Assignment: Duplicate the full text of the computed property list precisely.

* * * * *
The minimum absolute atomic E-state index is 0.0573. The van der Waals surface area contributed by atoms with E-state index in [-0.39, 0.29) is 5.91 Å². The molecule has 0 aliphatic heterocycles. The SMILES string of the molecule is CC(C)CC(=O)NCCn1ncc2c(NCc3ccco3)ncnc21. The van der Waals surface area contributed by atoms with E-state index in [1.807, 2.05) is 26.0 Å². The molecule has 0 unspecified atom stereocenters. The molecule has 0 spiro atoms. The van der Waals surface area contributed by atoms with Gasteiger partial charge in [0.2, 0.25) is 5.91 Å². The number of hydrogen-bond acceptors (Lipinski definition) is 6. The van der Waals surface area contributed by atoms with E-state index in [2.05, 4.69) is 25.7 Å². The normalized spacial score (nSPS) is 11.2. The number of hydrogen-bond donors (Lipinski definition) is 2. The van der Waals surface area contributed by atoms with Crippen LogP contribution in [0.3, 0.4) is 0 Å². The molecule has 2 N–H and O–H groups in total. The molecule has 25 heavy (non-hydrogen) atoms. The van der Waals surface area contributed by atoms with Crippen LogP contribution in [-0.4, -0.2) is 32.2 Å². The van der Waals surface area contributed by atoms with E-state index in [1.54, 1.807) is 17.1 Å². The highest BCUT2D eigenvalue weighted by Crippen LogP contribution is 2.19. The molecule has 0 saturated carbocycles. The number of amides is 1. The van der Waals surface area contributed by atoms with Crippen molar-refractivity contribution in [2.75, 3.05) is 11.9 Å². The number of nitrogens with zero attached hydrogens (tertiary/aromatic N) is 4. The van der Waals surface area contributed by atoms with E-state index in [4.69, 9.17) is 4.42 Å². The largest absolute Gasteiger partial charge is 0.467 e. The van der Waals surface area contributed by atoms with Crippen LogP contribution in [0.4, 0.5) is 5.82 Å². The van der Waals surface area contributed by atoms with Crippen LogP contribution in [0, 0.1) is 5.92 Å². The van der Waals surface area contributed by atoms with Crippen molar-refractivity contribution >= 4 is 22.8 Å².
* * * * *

The minimum absolute atomic E-state index is 0.0573. The van der Waals surface area contributed by atoms with E-state index in [-0.39, 0.29) is 5.91 Å². The molecule has 0 aliphatic heterocycles. The SMILES string of the molecule is CC(C)CC(=O)NCCn1ncc2c(NCc3ccco3)ncnc21. The van der Waals surface area contributed by atoms with E-state index in [1.807, 2.05) is 26.0 Å². The molecule has 0 unspecified atom stereocenters. The molecule has 0 spiro atoms. The van der Waals surface area contributed by atoms with Gasteiger partial charge in [0.2, 0.25) is 5.91 Å². The number of hydrogen-bond acceptors (Lipinski definition) is 6. The van der Waals surface area contributed by atoms with E-state index in [2.05, 4.69) is 25.7 Å². The normalized spacial score (nSPS) is 11.2. The number of hydrogen-bond donors (Lipinski definition) is 2. The van der Waals surface area contributed by atoms with Crippen LogP contribution in [0.3, 0.4) is 0 Å². The molecule has 2 N–H and O–H groups in total. The molecule has 25 heavy (non-hydrogen) atoms. The van der Waals surface area contributed by atoms with Crippen LogP contribution in [-0.4, -0.2) is 32.2 Å². The van der Waals surface area contributed by atoms with E-state index in [1.54, 1.807) is 17.1 Å². The highest BCUT2D eigenvalue weighted by Crippen LogP contribution is 2.19. The molecule has 0 saturated carbocycles. The number of amides is 1. The van der Waals surface area contributed by atoms with Crippen molar-refractivity contribution in [2.75, 3.05) is 11.9 Å². The number of nitrogens with zero attached hydrogens (tertiary/aromatic N) is 4. The van der Waals surface area contributed by atoms with E-state index in [4.69, 9.17) is 4.42 Å². The largest absolute Gasteiger partial charge is 0.467 e. The van der Waals surface area contributed by atoms with Crippen LogP contribution in [0.4, 0.5) is 5.82 Å². The van der Waals surface area contributed by atoms with Crippen LogP contribution in [0, 0.1) is 5.92 Å². The van der Waals surface area contributed by atoms with Crippen molar-refractivity contribution >= 4 is 22.8 Å².